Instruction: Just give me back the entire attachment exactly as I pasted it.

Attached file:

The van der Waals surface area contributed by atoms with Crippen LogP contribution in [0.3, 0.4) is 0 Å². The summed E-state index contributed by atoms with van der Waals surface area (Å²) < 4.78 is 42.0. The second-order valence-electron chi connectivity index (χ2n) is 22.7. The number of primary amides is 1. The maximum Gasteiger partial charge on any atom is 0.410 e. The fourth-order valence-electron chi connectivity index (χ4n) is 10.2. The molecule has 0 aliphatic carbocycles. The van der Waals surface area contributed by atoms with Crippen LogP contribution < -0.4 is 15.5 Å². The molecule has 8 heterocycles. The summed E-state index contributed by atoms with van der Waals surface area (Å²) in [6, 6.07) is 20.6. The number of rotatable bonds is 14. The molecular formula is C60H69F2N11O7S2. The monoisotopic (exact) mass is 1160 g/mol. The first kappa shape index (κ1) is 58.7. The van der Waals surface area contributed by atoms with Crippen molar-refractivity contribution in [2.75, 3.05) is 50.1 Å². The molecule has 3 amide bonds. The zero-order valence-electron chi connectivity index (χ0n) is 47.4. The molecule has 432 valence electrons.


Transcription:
The van der Waals surface area contributed by atoms with Crippen LogP contribution in [0.3, 0.4) is 0 Å². The summed E-state index contributed by atoms with van der Waals surface area (Å²) < 4.78 is 42.0. The second-order valence-electron chi connectivity index (χ2n) is 22.7. The number of primary amides is 1. The maximum Gasteiger partial charge on any atom is 0.410 e. The fourth-order valence-electron chi connectivity index (χ4n) is 10.2. The molecule has 0 aliphatic carbocycles. The van der Waals surface area contributed by atoms with Crippen LogP contribution < -0.4 is 15.5 Å². The molecule has 8 heterocycles. The summed E-state index contributed by atoms with van der Waals surface area (Å²) in [6, 6.07) is 20.6. The number of rotatable bonds is 14. The molecular formula is C60H69F2N11O7S2. The monoisotopic (exact) mass is 1160 g/mol. The first kappa shape index (κ1) is 58.7. The van der Waals surface area contributed by atoms with Crippen molar-refractivity contribution in [2.75, 3.05) is 50.1 Å². The molecule has 3 amide bonds. The zero-order valence-electron chi connectivity index (χ0n) is 47.4. The molecule has 432 valence electrons.